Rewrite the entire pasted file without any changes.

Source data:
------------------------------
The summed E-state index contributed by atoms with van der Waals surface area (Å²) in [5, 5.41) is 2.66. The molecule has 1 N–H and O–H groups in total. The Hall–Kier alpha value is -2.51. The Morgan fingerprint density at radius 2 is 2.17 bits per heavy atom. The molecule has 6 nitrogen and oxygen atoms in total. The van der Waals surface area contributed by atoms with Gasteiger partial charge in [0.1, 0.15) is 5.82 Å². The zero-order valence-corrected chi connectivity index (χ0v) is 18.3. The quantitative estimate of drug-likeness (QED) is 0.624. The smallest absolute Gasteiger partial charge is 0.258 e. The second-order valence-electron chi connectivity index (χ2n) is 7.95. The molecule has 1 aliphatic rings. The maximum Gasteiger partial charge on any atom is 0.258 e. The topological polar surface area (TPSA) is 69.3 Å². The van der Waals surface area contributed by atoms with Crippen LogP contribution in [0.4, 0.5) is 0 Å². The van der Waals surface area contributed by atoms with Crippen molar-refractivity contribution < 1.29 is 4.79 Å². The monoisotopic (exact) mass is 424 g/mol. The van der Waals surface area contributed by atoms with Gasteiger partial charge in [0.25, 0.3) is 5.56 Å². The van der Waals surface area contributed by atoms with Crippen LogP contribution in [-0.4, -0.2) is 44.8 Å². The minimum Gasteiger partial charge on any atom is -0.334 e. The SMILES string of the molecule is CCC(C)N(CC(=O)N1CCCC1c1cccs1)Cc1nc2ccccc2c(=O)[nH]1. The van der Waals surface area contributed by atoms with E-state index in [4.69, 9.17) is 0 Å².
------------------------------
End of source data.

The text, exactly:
The summed E-state index contributed by atoms with van der Waals surface area (Å²) in [5, 5.41) is 2.66. The molecule has 1 N–H and O–H groups in total. The Hall–Kier alpha value is -2.51. The Morgan fingerprint density at radius 2 is 2.17 bits per heavy atom. The molecule has 6 nitrogen and oxygen atoms in total. The van der Waals surface area contributed by atoms with Gasteiger partial charge in [0.1, 0.15) is 5.82 Å². The zero-order valence-corrected chi connectivity index (χ0v) is 18.3. The quantitative estimate of drug-likeness (QED) is 0.624. The smallest absolute Gasteiger partial charge is 0.258 e. The second-order valence-electron chi connectivity index (χ2n) is 7.95. The molecule has 1 aliphatic rings. The maximum Gasteiger partial charge on any atom is 0.258 e. The topological polar surface area (TPSA) is 69.3 Å². The van der Waals surface area contributed by atoms with Crippen LogP contribution in [0.4, 0.5) is 0 Å². The van der Waals surface area contributed by atoms with Crippen molar-refractivity contribution < 1.29 is 4.79 Å². The monoisotopic (exact) mass is 424 g/mol. The van der Waals surface area contributed by atoms with Gasteiger partial charge in [0.25, 0.3) is 5.56 Å². The van der Waals surface area contributed by atoms with Crippen LogP contribution in [-0.4, -0.2) is 44.8 Å². The minimum Gasteiger partial charge on any atom is -0.334 e. The SMILES string of the molecule is CCC(C)N(CC(=O)N1CCCC1c1cccs1)Cc1nc2ccccc2c(=O)[nH]1. The van der Waals surface area contributed by atoms with E-state index in [4.69, 9.17) is 0 Å².